This was filmed while I was in Rotterdam in between krokets. My argument is that risk premiums do not exist within almost all asset classes, therefore, it is a reasonable approximation to say they do not exist in general. This does not mean you should not take risk, merely, that you should take risk for other reasons.
Very impressive videos! You said you wanted to do something concerning the volatility risk premium - did you do it yet? Do you think that at least there will be a premium for taking risk?
Granted, there seems to be no risk premium (or certainly less than theory wants) within asset classes, but how do you explain the fact that in general risky assets outperform over time? That appears to be a positive long-term risk premium. I agree with the strong empirics that you're not rewarded for higher risk (vol or beta) within most asset classes, but would you really tell investors you're not rewarded for total risk on a diversified buy and hold portfolio long-term?
If you put together a global portfolio of stocks, bonds, credit, etc., at low cost, and are a buy and hold investor, do you really think the expected return is cash? Or am I misunderstanding? If I'm misunderstanding I think you should make it clearer as it seems you're saying people aren't rewarded at all (ex ante) for risk taking. If I'm understanding correctly, then I don't understand... :)
Equities are a special case. Gold, bonds, currencies, do not show a clear 'risk premium' across asset classes. Indeed, think about gold, and whether it should be considered risky, or a hedge: it can be argued either way, highlighting that risk as a practical matter is ambiguous and an unsettled issues.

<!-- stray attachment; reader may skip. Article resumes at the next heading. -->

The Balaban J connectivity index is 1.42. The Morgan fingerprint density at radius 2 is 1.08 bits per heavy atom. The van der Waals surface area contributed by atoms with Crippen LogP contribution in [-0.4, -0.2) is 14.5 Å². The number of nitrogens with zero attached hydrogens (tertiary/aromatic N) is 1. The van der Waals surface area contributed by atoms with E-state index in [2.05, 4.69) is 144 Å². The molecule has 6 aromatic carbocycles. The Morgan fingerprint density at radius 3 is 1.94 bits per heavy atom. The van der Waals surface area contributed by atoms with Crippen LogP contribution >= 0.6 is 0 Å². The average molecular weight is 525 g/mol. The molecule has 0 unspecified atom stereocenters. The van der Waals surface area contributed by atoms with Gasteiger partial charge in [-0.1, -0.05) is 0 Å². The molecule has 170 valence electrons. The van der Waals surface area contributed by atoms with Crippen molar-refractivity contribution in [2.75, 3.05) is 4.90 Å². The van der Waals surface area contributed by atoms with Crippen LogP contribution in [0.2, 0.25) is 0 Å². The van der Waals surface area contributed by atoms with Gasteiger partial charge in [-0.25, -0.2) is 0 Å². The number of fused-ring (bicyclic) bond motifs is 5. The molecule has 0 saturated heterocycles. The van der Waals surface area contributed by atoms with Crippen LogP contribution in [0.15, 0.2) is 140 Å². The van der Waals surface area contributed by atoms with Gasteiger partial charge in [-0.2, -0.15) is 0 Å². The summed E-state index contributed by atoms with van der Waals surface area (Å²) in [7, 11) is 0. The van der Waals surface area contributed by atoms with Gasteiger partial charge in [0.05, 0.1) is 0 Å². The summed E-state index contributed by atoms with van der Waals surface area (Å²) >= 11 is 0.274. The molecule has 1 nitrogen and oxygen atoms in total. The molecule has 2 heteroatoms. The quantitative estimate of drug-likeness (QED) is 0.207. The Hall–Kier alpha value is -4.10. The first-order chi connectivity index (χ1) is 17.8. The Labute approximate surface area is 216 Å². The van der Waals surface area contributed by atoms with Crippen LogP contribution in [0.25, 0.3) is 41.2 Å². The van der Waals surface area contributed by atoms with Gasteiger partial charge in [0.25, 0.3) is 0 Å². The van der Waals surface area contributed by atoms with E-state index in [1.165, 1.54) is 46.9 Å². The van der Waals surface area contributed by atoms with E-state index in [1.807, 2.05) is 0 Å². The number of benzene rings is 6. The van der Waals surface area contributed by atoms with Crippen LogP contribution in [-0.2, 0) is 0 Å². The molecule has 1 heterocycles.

But take equities. Several issues make actual returns much less than the raw index returns--taxes, transaction costs, market timing--so that the average actual return is much less than the indexes imply. An efficient investor could have captured a sizable return premium in the 20th century being in equities, though there's the survivorship bias of the USA.
So,The standard equity risk premium assumption of 5%, I think, is 1) too high 2) even at 2-3% is applicable only towards the 'talented tenth' that avoid overtrading
The number of low or "managed" volatility equity mandates that have been undertaken in the public pension fund community in recent years argues that there is at least some adoption of the view that there is no real risk premium by the slowest-moving and least adept segment of the asset management industry.
While these mandates still total in the $billions, do you see a time at which low volatility equity strategies could actually produce a risk premium in equities?
I realize that a lot of funds are usuing low volatility approaches to risk-budget and then bar-bell'ing a higher risk emerging markets position (or something similar) on the other side but there are others (esepcially in parts of Europe) that have replaced nearly 50% of their traditional long only equity exposure with fairly passive managed volatility approaches.
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